“The Neutron Star”
For more than two years, I’ve admired the string of embassies lining Massachusetts Avenue while riding the bus to campus. Yet, it wasn’t until Monday that I was able to set foot in one of these compounds. Thanks to David Keplinger and his many friends in poetry, I paid a recent visit to the Japanese Embassy with other MFA students currently working on translation projects. The subject of our visit was a poetic form I—and many of my classmates—have had limited experience with, haiku.
At some point in grade school, most young students are introduced to haiku. I can remember in fourth grade how my teacher, Mrs. Diffley, used the form to explain syllables. We read haiku while she tapped out syllables, showing us the 5-7-5 pattern as a series of beats on the table in front of her. We emulated her. As a ten-year-old, I remember feeling my way through the pieces of my favorite words.
After that auspicious beginning, I went on a long haiku hiatus, and don’t believe I tried any of these poems until, as an adult, I used the form for notes on wedding gifts.
To John and Frances,
Your love holds a bounty like
this stainless steel tray.
My experience with haiku has deepened considerably in recent months, first, due to the series of haiku, “rain barrel variations,” in Jan Wagner’s recent collection, The Art of Topiary. David Keplinger, the translator of Wagner’s collection, has discussed the challenges of translating into this rigid syllabic structure, and in his seminar we began to study the form. We read poems from some of the original Japanese masters—Bashō, Kobayashi Issa—and examined how expansive seventeen syllables can become.
Don’t weep, insects –
Lovers, stars themselves,
– Kobayashi Issa
To develop our haiku acumen, Keplinger brought us to meet his friend, Matthew Levitas, the Cultural Affairs Coordinator at the Japan Information and Culture Center. Levitas is an expert in Japanese poetry and shared his boundless knowledge of haiku at the Japanese Embassy on Monday.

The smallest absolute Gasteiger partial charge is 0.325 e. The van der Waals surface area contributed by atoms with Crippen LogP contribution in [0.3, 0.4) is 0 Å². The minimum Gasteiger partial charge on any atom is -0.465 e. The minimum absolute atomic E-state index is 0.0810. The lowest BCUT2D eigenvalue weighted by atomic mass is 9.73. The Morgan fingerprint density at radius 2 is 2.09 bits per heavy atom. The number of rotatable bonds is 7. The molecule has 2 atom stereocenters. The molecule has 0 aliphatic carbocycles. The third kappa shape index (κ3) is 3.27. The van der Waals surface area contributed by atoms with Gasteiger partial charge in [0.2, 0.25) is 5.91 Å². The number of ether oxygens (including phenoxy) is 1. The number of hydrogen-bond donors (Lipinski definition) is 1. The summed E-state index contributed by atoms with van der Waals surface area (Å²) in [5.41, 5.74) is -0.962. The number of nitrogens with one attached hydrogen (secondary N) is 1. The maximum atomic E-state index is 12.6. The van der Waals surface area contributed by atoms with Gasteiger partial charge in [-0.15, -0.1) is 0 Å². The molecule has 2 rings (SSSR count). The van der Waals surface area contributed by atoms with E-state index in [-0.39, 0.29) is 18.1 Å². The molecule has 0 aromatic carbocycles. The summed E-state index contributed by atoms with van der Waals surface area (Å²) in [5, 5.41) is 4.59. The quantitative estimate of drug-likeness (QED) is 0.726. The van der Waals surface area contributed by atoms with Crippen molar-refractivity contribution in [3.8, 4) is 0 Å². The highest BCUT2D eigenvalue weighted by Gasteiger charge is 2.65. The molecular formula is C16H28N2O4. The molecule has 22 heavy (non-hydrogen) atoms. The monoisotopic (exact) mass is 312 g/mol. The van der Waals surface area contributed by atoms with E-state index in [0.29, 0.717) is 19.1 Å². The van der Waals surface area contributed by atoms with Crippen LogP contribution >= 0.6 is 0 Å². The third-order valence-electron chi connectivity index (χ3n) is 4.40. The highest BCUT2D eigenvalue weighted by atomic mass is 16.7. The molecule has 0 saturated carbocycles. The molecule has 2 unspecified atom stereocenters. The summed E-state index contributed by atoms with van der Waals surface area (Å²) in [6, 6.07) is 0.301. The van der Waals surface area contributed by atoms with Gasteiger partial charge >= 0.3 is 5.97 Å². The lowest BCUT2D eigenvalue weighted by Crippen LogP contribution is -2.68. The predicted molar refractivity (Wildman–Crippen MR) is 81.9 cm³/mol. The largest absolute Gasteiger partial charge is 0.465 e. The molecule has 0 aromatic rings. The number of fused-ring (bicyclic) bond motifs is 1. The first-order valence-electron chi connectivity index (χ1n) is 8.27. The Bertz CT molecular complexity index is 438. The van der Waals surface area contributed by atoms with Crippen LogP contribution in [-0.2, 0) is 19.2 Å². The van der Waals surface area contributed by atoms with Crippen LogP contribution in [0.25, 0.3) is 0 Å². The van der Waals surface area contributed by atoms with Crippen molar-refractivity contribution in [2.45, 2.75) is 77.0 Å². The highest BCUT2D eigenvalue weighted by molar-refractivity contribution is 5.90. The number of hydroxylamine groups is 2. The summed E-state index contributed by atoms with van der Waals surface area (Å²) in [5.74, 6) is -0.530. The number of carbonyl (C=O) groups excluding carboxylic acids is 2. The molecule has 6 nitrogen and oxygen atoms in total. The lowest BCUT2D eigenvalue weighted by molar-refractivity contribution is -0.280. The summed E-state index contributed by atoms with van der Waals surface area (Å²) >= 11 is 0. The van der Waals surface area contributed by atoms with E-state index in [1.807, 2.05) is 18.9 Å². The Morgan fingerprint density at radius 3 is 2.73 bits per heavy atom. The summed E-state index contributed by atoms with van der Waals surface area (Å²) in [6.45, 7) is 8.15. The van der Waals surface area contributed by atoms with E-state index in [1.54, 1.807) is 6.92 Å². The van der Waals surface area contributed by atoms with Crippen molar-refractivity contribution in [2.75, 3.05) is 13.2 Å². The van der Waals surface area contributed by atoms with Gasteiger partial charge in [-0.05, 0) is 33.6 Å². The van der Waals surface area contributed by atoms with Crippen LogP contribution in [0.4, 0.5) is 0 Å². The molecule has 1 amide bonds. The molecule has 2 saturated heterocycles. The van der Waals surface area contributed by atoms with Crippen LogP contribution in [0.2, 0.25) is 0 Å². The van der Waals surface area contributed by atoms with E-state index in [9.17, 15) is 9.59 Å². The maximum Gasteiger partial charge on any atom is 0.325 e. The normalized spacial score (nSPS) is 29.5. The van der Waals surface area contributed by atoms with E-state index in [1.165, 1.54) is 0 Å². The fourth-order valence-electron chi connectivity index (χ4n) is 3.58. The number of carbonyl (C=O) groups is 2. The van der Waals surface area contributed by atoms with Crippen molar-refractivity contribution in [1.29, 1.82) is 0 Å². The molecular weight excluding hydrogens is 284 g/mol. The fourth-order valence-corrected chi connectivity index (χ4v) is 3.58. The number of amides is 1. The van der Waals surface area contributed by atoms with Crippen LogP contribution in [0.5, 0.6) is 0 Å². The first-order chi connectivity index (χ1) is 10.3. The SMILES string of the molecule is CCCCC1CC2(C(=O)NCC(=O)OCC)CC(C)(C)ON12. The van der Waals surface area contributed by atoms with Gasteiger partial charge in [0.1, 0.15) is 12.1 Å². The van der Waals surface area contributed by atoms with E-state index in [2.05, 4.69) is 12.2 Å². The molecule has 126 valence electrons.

After circling the room and sharing our experience with the form—ranging from elementary school lessons to serious study while living in Japan—Levitas explained the elements of haiku that give these poems their efficient potency. In the short space, the haiku poet has little room to establish setting. Many use kigo, a word or phrase that points to the season of the poem, as a way to ground the reader in the poem’s world—blossom, spring, milky way, autumn, when that band of light is most visible in the Japanese sky. To maximize effect, many haiku use kakekotoba, or “pivot words,” a form of wordplay that yields multiple meanings. As Levitas explained, use of kakekotoba can provide “two or three poems in one.”
But perhaps the most affecting aspect of haiku is the architecture of the three lines, the jo-ha-kyū, introduction – intensification – quick finish.
Over the wintry
forest, winds howl in rage
with no leaves to blow.
– Natsume Soseki
In this way, three lines become a complete arc, seventeen syllables an expansive opening, not a closed proscriptive pattern. Perhaps Keplinger put it best when reflecting on how the form has persisted through centuries, calling haiku “this little neutron star, almost invisible, infinitely dense.”
Image: Jeremy Thomas
Vince Granata is a staff editor at Café MFA and a third-year candidate in American University’s Creative Writing MFA program.